First published as an editorial in the New Zealand Herald
It beggars belief that any nurses employed in public hospitals would be allowed to decline vaccinations against winter flu. It strains credibility further to hear these nurses complain they are obliged to wear face masks in the wards. And it is nothing short of disgraceful their national union, supported by the Association of Salaried Medical Specialists, backs them up.
Plenty of people outside the public health services decline flu vaccines, even when provided free in workplaces. This is a free country and people are free to make unhealthy decisions for themselves, even when their decision reduces the immunity that can be provided for the community. The best health authorities can do is to promote and practise good sense, based on medical research.
Nurses and other health professionals are also free to question the wisdom of immunisation or any other medical practices if they wish, but if so they should look for a job with an alternative provider.
Nurses are very much the face of the system taxes pay for. They are the professionals most visible to patients and visitors in public hospitals. They are the staff most likely to engage in conversation with patients. If they distrust medical science to the extent they would refuse an inoculation, the hospital employing them has grounds for concern.
Three such nurses employed by the Waikato District Health Board have been required to wear face masks in Waikato Hospital, which they refuse to do. They have subsequently been suspended. Another employee at the hospital has been dismissed. The New Zealand Nurses Organisation considers the face masks “punitive” and even “bullying”. The Association of Salaried Medical Specialists is concerned they could lead to “naming, shaming and blaming” unvaccinated staff.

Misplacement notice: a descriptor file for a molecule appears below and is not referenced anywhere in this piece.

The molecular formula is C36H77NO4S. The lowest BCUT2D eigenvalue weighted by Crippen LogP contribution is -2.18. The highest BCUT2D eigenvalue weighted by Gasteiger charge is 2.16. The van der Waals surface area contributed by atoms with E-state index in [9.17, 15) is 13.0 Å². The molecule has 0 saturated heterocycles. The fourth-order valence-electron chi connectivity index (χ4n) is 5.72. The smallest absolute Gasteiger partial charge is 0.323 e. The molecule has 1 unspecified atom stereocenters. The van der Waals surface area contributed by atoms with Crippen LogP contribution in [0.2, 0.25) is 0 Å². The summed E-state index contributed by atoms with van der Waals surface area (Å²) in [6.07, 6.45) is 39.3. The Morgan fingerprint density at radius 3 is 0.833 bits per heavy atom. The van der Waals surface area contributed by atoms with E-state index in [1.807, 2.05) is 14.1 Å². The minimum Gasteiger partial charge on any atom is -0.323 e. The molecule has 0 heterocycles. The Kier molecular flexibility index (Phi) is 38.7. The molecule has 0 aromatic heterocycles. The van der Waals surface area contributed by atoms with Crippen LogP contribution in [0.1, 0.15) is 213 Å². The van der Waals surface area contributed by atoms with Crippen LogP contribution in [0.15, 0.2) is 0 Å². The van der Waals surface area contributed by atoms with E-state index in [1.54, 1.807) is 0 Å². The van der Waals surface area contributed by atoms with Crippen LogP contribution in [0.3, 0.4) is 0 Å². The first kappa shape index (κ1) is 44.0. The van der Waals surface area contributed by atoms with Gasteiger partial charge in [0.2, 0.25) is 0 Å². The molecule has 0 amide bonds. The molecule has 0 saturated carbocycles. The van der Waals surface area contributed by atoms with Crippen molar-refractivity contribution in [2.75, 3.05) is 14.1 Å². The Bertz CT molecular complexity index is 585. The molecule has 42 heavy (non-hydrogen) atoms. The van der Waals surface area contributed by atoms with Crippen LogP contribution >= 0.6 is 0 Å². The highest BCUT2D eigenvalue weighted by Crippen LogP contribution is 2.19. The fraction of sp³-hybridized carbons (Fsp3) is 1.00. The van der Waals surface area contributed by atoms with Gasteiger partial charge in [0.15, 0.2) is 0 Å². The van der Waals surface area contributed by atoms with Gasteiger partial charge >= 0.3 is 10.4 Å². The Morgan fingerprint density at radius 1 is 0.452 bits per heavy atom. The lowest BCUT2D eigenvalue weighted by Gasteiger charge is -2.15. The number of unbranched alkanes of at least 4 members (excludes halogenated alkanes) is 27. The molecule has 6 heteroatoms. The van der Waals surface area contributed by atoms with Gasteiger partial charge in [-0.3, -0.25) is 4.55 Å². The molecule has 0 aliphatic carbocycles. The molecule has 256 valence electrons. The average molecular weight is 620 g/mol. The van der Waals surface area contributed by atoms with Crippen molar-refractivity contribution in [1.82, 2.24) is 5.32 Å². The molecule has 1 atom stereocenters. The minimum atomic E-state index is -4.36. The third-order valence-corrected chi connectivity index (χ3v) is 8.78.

District health boards are well within their rights to impose a safety precaution as a second best to inoculation, but breath filters are a poor second best. It is not pleasant for patients to be attended by nurses whose breath appears to be unhealthy, and if patients inquire they are liable to be told the real reason for the mask. At that point it becomes a statement that the wearer, a health professional, lacks confidence in inoculation, which is hardly in the interest of public health.
Waikato is the first district board to make masks mandatory for staff who decline vaccination. It needs to come up with a better response, but what? The Nurses Organisation believes in vaccination and wants nurses’ employers to provide the shots. It accuses the Waikato board of failing to adequately consult unions on the implementation of its response to recalcitrant nurses and the possible impact on staffing.
Surely this is not an issue that can leave hospitals short of staff. If so, boards need to look at their recruitment standards, too. People employed in our public health services should be prepared to respect the findings of medical science and promote its recommended practices. If they cannot accept so much as a flu jab, they should get another job.